At length Dermot smiled evilly and shrugged. “Perhaps marrying the devil corrupted her human form.”

     A range of impatient expressions greeted the comment and he concentrated on his beer. Soon Andrew nodded to the main readouts. “Two per cent to go.” The main scan would be in memory soon, and we were aware of a sudden need to pack up.

But my own curiosity began to get the upper hand, and I tapped the printer. “Andrew, give me the largest physical printouts we can manage. Mosaics are fine. I want the best angle on this thing, plus the fragments.”

“What are you planning?” Flora asked softly.

“A little experiment,” I murmured.

“We can print at A3 and fit sheets together,” Andrew said readily.

“Do it,” I replied, shoving hands into pockets and looking out at the late sun on the loch. “Set up the work boards out by the fire. Let’s just see…”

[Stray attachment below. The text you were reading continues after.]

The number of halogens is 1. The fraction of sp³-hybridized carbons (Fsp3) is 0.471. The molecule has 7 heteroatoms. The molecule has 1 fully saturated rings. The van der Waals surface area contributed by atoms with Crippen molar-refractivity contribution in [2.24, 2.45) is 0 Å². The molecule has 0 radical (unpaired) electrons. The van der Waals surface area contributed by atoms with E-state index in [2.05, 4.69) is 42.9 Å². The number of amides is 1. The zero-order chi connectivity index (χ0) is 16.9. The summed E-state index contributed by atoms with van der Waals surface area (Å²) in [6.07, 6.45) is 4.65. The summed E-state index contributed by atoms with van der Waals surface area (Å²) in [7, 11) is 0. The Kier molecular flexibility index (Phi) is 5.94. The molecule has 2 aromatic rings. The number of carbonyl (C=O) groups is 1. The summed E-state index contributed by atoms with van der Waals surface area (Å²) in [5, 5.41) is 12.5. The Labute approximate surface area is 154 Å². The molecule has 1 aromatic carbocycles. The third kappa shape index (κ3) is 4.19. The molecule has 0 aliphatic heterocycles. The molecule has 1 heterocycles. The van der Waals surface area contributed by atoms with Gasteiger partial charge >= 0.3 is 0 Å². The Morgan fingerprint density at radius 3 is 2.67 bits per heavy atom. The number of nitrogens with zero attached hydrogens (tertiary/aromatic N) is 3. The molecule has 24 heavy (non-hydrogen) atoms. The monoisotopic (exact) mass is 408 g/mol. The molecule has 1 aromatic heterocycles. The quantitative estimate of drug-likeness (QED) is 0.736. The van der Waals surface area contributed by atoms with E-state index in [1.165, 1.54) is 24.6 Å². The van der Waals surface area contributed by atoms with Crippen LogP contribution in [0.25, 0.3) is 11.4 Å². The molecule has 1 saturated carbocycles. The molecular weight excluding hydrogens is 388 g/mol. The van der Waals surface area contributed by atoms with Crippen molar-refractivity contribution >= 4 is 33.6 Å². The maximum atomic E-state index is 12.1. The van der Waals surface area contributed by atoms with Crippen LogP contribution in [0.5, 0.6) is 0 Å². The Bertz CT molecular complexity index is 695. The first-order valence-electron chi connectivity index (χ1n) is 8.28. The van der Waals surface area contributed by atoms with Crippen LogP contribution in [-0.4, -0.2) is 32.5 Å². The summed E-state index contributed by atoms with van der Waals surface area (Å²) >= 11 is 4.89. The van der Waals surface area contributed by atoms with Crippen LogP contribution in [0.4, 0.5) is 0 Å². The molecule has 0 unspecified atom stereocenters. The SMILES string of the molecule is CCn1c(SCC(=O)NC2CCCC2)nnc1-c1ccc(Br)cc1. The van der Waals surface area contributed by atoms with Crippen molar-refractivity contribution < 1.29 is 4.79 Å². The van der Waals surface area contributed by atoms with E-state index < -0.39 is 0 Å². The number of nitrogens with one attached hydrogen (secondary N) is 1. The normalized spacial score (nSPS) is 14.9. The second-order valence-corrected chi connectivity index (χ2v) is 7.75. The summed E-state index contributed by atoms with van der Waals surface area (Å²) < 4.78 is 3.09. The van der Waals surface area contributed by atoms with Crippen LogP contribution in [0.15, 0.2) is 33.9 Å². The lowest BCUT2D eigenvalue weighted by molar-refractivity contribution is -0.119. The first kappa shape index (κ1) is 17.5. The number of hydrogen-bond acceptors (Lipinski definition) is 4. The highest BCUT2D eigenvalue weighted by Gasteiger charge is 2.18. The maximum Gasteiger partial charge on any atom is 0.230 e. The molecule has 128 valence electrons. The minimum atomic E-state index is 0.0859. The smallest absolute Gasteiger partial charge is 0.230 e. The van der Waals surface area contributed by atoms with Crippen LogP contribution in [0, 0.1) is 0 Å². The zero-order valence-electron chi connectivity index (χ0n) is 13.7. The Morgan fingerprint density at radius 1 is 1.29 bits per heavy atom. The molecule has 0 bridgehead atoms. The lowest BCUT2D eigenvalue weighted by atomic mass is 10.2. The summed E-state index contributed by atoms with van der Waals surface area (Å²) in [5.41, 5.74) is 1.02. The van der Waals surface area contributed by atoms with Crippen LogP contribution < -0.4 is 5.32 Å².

See what, they may have asked. Our spines were creeping with the thought of the unknown; as we set up the images they crept twice over for we could almost sense something staring over our shoulders… recognizing itself. That was the object–to make clear to whatever haunted this ruin, we knew it was here.

     The scan finished and the data was checked and stored. We pulled down and packed the lidar units while we had the last daylight to work by, then we drew back by the hearth and were glad of the cheery flames when we set match to kindling. The boards were lit orange-bright and the motion of the flames gave strange life to the shadowy figure that became our strange guest.